Originally published at novartis.com by Elizabeth Dougherty. John Tsai is Novartis’ Head of Global Drug Development and Chief Medical Officer. Novartis Pharmaceuticals is a DiversityInc Hall of Fame company.
John Tsai’s career as a physician, and now as Head of Global Drug Development and Chief Medical Officer for Novartis, had an unlikely start – in electrical engineering.
His first job was as a supervisor in a manufacturing facility for what at that time, three decades ago, were innovative medical scanners. He was enthusiastic, but motivating the team at the plant to hit ambitious production goals proved challenging.
As part of the job, Tsai was able to visit doctors who were using the technology. “When I saw the scanners being used for diagnosis in the hospitals, I felt energized, almost like electricity going through my own body,” says Tsai. “I could see the value of the technology to help people.”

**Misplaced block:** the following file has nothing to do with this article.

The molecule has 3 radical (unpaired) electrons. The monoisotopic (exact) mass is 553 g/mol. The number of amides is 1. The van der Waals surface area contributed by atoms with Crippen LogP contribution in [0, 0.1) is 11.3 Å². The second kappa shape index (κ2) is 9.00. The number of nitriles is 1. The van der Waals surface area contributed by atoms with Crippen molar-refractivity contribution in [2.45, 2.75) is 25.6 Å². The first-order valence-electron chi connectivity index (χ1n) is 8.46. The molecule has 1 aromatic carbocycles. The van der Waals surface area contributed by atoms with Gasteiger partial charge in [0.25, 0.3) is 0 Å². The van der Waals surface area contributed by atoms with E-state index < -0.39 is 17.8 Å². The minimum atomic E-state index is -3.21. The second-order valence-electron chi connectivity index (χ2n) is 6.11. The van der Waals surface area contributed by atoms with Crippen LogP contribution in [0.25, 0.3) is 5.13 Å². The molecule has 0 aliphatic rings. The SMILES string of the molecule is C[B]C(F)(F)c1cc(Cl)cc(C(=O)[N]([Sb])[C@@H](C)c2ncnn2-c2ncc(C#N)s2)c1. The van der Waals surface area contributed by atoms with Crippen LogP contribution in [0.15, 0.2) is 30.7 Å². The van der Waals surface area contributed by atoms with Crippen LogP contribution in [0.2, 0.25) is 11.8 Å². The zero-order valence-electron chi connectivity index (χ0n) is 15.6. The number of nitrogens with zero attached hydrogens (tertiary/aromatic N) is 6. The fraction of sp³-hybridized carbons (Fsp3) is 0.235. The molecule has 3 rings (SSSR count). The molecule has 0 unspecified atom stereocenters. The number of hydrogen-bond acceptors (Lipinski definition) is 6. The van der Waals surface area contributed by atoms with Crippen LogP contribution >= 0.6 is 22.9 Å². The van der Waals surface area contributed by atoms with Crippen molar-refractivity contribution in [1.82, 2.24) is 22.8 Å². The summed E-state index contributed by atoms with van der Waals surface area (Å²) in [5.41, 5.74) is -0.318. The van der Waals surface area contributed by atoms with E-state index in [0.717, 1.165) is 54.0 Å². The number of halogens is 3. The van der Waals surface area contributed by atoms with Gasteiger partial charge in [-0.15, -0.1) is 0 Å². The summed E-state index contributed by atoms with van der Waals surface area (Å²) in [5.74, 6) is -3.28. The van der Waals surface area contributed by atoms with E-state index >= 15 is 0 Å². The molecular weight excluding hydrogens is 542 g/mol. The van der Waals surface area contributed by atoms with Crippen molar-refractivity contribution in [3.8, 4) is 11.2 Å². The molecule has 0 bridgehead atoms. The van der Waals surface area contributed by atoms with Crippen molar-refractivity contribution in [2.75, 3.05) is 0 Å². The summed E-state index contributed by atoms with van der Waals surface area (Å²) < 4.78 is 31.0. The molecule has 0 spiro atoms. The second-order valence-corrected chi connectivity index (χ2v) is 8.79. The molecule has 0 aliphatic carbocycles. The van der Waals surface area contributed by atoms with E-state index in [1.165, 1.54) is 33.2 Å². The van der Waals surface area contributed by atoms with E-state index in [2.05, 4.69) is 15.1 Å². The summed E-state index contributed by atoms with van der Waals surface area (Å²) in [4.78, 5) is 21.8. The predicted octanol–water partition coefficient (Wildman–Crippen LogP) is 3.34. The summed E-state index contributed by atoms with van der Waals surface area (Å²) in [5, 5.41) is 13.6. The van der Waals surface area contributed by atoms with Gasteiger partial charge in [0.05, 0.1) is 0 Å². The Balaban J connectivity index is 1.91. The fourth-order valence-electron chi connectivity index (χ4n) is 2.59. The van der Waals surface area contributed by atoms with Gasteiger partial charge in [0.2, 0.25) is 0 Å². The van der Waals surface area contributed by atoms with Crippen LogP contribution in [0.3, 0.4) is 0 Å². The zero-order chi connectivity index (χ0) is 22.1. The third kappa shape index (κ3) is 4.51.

Tsai brought that emotional connection back to his team at the plant so that they could also make the link to the patients who were benefiting from the work they were doing. “We ended up being the most productive unit in the assembly plant,” says Tsai.
The experience inspired him to go back to school to become a doctor. Ultimately, he chose to join the pharmaceutical industry. “I felt there was the potential to have a positive impact on the broader healthcare landscape,” says Tsai.
We had a chance to catch up with him and learn more about his purpose and its connection to the Novartis drug development strategy.
Had you had any other experiences with patients when you started as an engineer?
I had actually decided to work on medical scanners early in my career because I was fascinated by how this machine was used to diagnose my grandmother when she had a stroke. I was very close to my grandmother. She had a stroke during my college years and I was there when we took her to the hospital. She ended up receiving treatment that helped her recover well and it really impressed me. It was a time of real transformation for digital technology in medicine, so I thought I could make a big difference with a career in electrical engineering.
Why did you decide to leave engineering and get into medicine?